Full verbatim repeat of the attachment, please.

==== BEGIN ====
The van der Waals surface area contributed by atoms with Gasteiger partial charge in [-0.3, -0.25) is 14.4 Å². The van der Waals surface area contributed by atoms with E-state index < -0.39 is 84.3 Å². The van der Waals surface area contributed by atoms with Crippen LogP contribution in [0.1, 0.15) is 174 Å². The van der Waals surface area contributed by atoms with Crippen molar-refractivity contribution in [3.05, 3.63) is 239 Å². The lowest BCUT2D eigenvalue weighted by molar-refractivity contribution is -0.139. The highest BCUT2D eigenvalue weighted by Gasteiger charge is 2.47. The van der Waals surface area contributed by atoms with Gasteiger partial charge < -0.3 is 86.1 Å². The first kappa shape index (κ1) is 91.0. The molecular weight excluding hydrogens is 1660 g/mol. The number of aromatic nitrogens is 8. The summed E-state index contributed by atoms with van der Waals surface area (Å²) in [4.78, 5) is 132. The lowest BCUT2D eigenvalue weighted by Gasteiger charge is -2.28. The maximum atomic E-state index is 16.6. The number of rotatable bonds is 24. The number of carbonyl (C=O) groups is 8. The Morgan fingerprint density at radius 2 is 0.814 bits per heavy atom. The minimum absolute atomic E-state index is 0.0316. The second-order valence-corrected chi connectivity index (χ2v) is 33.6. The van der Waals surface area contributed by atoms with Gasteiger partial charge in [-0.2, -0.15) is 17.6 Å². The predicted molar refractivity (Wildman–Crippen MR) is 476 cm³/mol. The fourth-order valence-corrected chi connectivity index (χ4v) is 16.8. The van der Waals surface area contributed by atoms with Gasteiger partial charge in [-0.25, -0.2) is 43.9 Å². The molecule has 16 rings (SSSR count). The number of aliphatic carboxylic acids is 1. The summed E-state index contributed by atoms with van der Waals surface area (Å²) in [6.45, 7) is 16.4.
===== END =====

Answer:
The van der Waals surface area contributed by atoms with Gasteiger partial charge in [-0.3, -0.25) is 14.4 Å². The van der Waals surface area contributed by atoms with E-state index < -0.39 is 84.3 Å². The van der Waals surface area contributed by atoms with Crippen LogP contribution in [0.1, 0.15) is 174 Å². The van der Waals surface area contributed by atoms with Crippen molar-refractivity contribution in [3.05, 3.63) is 239 Å². The lowest BCUT2D eigenvalue weighted by molar-refractivity contribution is -0.139. The highest BCUT2D eigenvalue weighted by Gasteiger charge is 2.47. The van der Waals surface area contributed by atoms with Gasteiger partial charge < -0.3 is 86.1 Å². The first kappa shape index (κ1) is 91.0. The molecular weight excluding hydrogens is 1660 g/mol. The number of aromatic nitrogens is 8. The summed E-state index contributed by atoms with van der Waals surface area (Å²) in [4.78, 5) is 132. The lowest BCUT2D eigenvalue weighted by Gasteiger charge is -2.28. The maximum atomic E-state index is 16.6. The number of rotatable bonds is 24. The number of carbonyl (C=O) groups is 8. The Morgan fingerprint density at radius 2 is 0.814 bits per heavy atom. The minimum absolute atomic E-state index is 0.0316. The second-order valence-corrected chi connectivity index (χ2v) is 33.6. The van der Waals surface area contributed by atoms with Gasteiger partial charge in [-0.2, -0.15) is 17.6 Å². The predicted molar refractivity (Wildman–Crippen MR) is 476 cm³/mol. The fourth-order valence-corrected chi connectivity index (χ4v) is 16.8. The van der Waals surface area contributed by atoms with Gasteiger partial charge in [-0.25, -0.2) is 43.9 Å². The molecule has 16 rings (SSSR count). The number of aliphatic carboxylic acids is 1. The summed E-state index contributed by atoms with van der Waals surface area (Å²) in [6.45, 7) is 16.4.